Artistic Trash Cans and Code Changes at City Council Work Session

example_of_labeled_trash.jpgExample of labeled trash can in Anacortes, Washington. Photo by Joe Mabel

Kayla Desroches/KMXT

Artistic trash cans and housing code changes were both topics of conversation at the Kodiak City Council’s Work Session last night.

Fishing company owner Bruce Schactler stepped up to propose that the council authorize trash cans with decorative labels on them. They would be wrapped much like food cans and Schactler suggests pictures of local fish species and depictions of Kodiak history.

Schaclter says businesses could place the trashcans in front of their stores.

“They’d be their own private dumpster, their own private use, for their private business,” says Schaclter. “But it would be just an expansion of this project so it would get that much bigger around town, you’d have that much more artwork around.”

City Manager Aimée Kniaziowski brought up a couple of challenges, including restrictions within the City’s use of Alaska Waste services.

“They don’t like to do those nonstandard, empty cans, so at staff level, we thought maybe we cancel the Alaska waste,” Kniaziowski says. “But then you’re talking a person that could come around and dump those and then pay the full landfill fees where the nice part about having Alaska Waste do it is that we don’t have to pay those landfill fees.”

The council discussed partnering with volunteers and local museums. It will talk about the budget and other possible participants at a later meeting.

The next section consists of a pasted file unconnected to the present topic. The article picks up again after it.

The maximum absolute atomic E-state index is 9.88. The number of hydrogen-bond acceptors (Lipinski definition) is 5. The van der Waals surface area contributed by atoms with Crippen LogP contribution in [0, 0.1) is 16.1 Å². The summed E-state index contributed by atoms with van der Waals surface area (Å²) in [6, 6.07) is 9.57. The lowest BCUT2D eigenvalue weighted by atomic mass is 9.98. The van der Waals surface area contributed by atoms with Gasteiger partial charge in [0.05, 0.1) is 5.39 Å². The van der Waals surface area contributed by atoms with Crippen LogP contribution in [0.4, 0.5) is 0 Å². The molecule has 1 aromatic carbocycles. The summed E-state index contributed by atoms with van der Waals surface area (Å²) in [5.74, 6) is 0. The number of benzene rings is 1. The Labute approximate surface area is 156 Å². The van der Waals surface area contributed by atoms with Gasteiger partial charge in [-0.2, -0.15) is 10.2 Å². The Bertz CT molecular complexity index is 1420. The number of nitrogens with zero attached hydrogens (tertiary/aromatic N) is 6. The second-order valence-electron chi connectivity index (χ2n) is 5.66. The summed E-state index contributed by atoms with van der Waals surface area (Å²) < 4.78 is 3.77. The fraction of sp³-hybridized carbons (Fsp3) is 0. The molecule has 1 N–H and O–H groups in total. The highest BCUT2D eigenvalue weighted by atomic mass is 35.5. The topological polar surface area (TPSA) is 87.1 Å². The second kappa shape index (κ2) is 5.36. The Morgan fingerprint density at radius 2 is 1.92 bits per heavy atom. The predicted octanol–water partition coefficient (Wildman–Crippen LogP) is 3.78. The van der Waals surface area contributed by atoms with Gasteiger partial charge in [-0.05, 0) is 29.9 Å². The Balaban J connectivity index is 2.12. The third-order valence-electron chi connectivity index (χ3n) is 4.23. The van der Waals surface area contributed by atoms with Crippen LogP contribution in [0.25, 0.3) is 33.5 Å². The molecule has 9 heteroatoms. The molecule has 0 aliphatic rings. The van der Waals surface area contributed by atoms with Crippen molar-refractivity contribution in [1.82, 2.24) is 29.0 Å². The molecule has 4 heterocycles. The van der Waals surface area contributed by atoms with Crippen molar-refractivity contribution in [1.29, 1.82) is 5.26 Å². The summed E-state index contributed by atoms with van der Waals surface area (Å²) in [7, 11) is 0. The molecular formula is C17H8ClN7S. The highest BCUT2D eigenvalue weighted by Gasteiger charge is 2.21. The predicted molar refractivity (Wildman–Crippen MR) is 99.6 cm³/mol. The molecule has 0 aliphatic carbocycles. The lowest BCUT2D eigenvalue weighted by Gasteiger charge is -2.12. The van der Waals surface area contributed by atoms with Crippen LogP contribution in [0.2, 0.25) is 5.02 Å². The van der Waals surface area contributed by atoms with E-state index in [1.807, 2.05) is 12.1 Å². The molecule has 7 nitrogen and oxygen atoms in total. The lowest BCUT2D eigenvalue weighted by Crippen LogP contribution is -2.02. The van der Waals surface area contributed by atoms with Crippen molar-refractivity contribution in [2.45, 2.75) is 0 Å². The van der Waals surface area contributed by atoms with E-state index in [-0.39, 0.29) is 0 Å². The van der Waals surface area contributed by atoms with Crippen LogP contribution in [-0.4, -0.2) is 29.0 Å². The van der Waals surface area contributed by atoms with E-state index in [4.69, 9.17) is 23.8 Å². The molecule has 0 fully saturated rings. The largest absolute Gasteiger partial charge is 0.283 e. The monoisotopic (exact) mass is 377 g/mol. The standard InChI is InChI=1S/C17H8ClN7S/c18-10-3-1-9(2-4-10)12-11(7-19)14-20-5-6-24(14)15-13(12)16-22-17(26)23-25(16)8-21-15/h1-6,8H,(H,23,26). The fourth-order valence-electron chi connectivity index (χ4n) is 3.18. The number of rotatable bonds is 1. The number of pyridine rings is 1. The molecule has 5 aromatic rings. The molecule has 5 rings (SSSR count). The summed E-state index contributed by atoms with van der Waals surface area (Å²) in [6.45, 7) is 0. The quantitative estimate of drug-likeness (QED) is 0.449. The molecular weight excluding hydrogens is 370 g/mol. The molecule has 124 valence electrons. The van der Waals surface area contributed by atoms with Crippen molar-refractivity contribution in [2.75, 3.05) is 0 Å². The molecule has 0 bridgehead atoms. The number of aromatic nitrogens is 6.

According to a memo in the Agenda packet, the Borough Mayor and a Joint Building Code Review Committee member are interested in gathering the Committee together to reevaluate the residential code for the engineering of buildings over 200 square feet.

Building official Doug Mathers says they would like to revisit energy requirements and update electrical and plumbing requirements to the most recent state code. He says this is how they can achieve a good rating on residential and commercial buildings from the Insurance Service Office and therefore lower insurance rates.

“I went through the report to see where we could gain points and the only place we could do any good at all was adopting a newer code. Ted and I could both be engineers, we could have all the education, we could staff the place up better, but the only… the way to get the points is by having a newer code,” says Mathers.

The City Council and Borough must first appoint – or re-appoint – members of the Joint Building Code Review Committee before the updates can move forward. Councilmembers agreed they would look at potential committee members who might be interested.

The Kodiak City Council’s regular meeting is set to take place this Thursday night.

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